Let’s analyze the October 2018 tax season in more detail.

October 2018 Tax Season: Diversity of Tax Forms

During this October 2018 tax season, the tax team of Sherayzen Law Office had to deal with highly diverse tax issues – as usual. Our team is very well-versed in foreign income reporting and US international information returns such as: FBAR and FATCA Form 8938, business tax forms (926, 5471, 8858 and 8865), foreign trust forms (3520 and 3520-A), foreign gifts & inheritance reporting (Form 3520 and other relevant forms), PFICs and others. All of these forms needed to be completed for the October 2018 tax season.

However, there was something very new this time – Section 965 Transition Tax. As a result of the 2017 tax reform, US owners of certain foreign corporations were forced to recognize as income the accumulated E&P of their foreign corporations at their ownership percentage. The Section 965 tax compliance added a significant burden to the October 2018 tax season.

October 2018 Tax Season: High Volume of Deadlines & High Diversity of Assets

Between September 16 and October 15, 2018, Sherayzen Law Office completed over 70 deadlines for its clients. As part of these deadlines, we filed about 50 FBARs and a similar number of Forms 8938, about two dozens of Forms 5471/5472 and a smaller number of Forms 8865, about a dozen of Forms 3520 and over 200 Forms 8621.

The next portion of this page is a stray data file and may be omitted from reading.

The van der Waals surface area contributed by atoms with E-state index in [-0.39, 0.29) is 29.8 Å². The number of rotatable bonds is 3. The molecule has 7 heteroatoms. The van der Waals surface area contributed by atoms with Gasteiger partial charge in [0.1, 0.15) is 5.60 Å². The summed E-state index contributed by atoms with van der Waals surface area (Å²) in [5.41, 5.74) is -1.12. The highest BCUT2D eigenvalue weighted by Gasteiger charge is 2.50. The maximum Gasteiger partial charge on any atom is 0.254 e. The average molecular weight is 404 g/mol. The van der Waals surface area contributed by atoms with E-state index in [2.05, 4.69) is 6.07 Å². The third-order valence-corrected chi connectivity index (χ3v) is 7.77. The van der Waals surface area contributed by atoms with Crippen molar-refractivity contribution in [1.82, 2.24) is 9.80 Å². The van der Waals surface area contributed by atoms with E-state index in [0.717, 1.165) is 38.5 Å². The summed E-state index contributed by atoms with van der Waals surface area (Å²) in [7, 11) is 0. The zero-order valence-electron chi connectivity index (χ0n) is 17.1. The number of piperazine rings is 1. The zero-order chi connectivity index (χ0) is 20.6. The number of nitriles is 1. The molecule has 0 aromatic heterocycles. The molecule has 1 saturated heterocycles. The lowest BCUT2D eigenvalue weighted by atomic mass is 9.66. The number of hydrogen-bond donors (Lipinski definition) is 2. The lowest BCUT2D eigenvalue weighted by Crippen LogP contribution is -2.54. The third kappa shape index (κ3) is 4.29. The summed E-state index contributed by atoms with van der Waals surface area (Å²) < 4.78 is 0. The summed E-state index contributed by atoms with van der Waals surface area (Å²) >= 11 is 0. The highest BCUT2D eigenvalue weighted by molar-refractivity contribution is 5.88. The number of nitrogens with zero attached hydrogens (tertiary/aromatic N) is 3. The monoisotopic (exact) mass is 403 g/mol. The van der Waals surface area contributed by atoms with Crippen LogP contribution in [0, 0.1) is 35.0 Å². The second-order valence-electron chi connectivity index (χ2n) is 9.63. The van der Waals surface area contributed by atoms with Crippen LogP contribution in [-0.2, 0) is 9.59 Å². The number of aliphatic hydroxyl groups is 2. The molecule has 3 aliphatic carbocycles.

Numerous forms were filed to report foreign rental income as well as foreign dividend and interest income. The vast majority of the filed tax returns included Foreign Tax Credit calculations.

October 2018 Tax Season: Diversity of Countries

The reported assets belonged to a wide variety of countries. During the October 2018 Tax Season, Sherayzen Law Office reported assets from virtually all main areas of the world. The majority of assets were reported from the European (particularly: France, Germany, Italy and the United Kingdom) and Asian countries (especially, China, India and Thailand); a smaller number of assets reported for Canada and Latin America. The deadlines for most of our New Zealand and all of our Australian clients were completed prior to September 15.

Lebanon and Egypt stood out among the Middle Eastern clients.

Sherayzen Law Office is a Leader in US International Tax Compliance

Sherayzen Law Office is committed to helping our clients to properly comply with their US international tax requirements. Our highly knowledge and higher experienced tax team has successfully helped hundreds of clients around the world with their US tax compliance issues, including offshore voluntary disclosures of foreign assets and foreign income. Our successful October 2018 tax season is just another proof of our commitment to our clients!

Contact Us Today to Schedule Your Confidential Consultation!

2018 Egyptian Tax Amnesty | International Tax Lawyer & Attorney

Egyptian Law 174 of 2018 announced the 2018 Egyptian Tax Amnesty program that commenced on August 15, 2018. Egypt is no stranger to tax amnesties; in fact, the very first documented tax amnesty program in the world is believed to be the one announced by Ptolemy V Epiphanes in 197 B.C.